With respect to video receivers, the user is now given the opportunity to do exactly what a large portion of the population has always wanted, a la carte viewing. Cable companies have resisted it, and though satellite providers are somewhat better, the decision for satellite always includes some drawbacks and loss of local programming. By the system described above, a user is able, possibly using the search function, to select the specific programming they desire, and only pay for that portion which they actually consume. Thus television programming becomes a content pull driven system rather than the content push driven system where a great deal of unwanted content is pushed onto the user and they are forced to pay for it. As part of this, given that so many people continue to channel surf, one portion of the system might enable a channel surf feature, that allows for appropriate viewing time at little or minimal charge, and only charges the full amount for some content when a substantial portion of the programming is viewed. Or a preview system as found in current pay-per-view systems may be employed.

For internet access, the user is again free of a single provider, and has all the options available in any area in which they may be. As Wi-Fi, wireless broadband, Wi-MAX and others continue to expand, this represents significant connectivity options for users to enjoy. Though for example, many people currently user cable modems in their homes for high-speed access, these are often coupled with wireless routers enabling laptop users to move their computers about in their homes and remain connected. In such a scenario, in addition to the home wireless router access could also be supplied by Wi-Max and other wireless broadband internet connections as directed by the SPS based on the user's profile.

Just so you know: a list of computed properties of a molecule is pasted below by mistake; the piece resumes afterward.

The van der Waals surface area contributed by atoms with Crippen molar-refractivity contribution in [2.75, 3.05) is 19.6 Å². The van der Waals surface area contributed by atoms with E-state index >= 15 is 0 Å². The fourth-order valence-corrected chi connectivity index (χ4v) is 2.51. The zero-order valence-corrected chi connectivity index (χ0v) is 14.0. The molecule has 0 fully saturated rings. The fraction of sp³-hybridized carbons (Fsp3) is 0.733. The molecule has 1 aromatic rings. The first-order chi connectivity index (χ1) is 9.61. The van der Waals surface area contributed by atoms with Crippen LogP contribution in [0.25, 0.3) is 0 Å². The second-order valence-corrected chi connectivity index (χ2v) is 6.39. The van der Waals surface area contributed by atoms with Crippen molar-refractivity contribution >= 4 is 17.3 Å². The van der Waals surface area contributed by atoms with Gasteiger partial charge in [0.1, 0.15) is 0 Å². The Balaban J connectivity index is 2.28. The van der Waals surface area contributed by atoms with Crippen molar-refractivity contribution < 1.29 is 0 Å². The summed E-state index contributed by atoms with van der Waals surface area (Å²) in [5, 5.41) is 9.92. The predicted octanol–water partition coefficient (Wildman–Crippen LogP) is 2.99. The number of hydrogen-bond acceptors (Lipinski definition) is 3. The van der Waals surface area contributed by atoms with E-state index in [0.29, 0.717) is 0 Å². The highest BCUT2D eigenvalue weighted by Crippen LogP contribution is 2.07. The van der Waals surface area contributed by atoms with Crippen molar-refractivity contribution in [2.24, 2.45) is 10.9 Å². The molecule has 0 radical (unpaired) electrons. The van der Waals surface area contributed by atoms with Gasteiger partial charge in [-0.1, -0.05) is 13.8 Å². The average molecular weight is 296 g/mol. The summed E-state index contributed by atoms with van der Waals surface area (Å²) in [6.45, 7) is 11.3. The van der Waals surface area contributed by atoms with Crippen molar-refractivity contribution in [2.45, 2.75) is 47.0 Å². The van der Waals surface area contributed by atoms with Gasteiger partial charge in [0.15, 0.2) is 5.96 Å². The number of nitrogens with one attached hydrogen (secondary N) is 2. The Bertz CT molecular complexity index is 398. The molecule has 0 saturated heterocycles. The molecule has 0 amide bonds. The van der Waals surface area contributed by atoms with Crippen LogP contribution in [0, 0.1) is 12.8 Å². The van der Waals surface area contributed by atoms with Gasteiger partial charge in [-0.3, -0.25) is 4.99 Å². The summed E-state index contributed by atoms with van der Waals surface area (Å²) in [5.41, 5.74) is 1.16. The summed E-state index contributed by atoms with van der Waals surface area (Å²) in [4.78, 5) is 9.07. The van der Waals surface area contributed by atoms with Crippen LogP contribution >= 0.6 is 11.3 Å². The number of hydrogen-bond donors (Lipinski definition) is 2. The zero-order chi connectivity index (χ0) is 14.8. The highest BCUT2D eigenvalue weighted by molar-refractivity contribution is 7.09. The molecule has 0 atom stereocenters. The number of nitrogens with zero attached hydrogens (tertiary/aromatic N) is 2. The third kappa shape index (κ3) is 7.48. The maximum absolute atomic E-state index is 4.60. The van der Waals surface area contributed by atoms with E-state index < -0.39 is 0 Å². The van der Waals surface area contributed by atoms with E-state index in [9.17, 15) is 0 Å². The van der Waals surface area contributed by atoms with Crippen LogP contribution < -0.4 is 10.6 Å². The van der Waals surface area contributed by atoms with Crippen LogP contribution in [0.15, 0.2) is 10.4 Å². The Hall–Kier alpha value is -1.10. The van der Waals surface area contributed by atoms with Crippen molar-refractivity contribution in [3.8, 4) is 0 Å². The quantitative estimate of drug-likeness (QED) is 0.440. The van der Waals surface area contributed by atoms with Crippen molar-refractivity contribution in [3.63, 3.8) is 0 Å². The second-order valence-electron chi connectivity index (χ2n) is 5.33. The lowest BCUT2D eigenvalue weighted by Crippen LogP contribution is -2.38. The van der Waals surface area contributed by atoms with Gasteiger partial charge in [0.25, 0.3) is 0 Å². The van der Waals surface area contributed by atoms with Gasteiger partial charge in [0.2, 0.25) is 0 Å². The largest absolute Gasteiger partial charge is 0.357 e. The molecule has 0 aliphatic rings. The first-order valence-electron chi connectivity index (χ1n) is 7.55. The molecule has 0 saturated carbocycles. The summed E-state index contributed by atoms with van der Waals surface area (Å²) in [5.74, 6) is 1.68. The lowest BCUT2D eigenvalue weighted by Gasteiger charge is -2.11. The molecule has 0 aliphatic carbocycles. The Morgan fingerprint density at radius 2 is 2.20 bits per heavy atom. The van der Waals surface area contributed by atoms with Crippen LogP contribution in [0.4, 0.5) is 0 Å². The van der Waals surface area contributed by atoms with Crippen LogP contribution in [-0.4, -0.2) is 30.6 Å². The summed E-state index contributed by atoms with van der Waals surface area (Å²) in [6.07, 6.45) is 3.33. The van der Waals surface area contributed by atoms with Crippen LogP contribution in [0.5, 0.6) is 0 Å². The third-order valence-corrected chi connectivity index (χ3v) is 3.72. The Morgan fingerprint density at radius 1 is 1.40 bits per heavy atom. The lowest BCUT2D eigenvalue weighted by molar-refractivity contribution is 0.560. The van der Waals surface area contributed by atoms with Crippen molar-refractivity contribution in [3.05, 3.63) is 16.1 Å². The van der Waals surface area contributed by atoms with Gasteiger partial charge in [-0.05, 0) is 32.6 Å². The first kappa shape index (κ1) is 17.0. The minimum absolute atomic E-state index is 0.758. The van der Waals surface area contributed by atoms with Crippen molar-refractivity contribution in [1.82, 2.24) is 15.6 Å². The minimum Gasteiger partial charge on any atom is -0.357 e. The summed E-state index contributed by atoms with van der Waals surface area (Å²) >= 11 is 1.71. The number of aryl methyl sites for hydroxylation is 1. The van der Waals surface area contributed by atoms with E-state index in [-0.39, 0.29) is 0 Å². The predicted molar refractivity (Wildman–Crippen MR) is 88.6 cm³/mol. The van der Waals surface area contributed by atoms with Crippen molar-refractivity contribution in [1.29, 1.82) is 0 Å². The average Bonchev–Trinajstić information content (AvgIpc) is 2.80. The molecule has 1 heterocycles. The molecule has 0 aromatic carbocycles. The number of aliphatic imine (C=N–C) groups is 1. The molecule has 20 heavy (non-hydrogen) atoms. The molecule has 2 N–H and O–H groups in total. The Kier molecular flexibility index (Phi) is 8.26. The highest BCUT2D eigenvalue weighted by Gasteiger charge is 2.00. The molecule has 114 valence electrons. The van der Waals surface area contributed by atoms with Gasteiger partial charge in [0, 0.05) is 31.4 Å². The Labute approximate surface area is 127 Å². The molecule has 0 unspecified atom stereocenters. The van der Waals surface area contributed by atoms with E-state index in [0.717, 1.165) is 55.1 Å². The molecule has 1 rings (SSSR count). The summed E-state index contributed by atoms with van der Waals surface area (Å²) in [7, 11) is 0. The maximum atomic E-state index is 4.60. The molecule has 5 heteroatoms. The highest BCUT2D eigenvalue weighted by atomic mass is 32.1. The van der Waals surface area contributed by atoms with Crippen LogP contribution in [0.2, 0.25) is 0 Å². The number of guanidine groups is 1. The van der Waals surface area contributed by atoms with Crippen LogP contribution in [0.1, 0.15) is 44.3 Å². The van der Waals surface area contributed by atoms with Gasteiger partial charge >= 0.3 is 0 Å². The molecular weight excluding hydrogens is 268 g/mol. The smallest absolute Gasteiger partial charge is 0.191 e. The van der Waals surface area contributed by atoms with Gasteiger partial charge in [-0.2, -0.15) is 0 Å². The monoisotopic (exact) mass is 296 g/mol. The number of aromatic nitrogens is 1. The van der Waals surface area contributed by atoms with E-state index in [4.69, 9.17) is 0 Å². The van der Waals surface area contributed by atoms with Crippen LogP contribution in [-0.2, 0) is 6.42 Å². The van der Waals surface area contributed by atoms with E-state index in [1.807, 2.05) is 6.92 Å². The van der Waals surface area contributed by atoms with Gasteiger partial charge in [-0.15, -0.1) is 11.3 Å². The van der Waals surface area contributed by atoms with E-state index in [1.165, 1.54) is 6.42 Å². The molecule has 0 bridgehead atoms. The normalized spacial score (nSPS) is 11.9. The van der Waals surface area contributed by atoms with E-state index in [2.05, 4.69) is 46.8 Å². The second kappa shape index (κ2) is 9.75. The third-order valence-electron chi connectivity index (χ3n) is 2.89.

Another feature is that minute based plans cease to exist. Rather all plans with the content consolidator become CU plans, and CU's act as a new form of currency as between the connectivity consolidator, the customer/user, the connectivity suppliers and the pipes, and the content supplier. The monetary/CU relationships discussed above, can be also be seen in FIG. 9, where it shows that the connectivity consolidator 42 is the party with negotiated contracts with the content suppliers 44, the pipes/connectivity providers 46, and the customer/users 48. Thus by the purchase of a certain number of CU's the user utilizes the pipes and has access to the content suppliers who have contracts with the connectivity consolidator or TDA. Though shown in FIG. 5 as including a content consolidator 50, need not be included in the system of the present invention, but would expand the content available to the consumer.

Thus by the foregoing invention, the connectivity issues of current users may be resolved such that connectivity is made possible nearly world wide, without dropped transmissions, and in a consumer friendly, cost effective manner that reduces the stress and frustration experienced in the current system.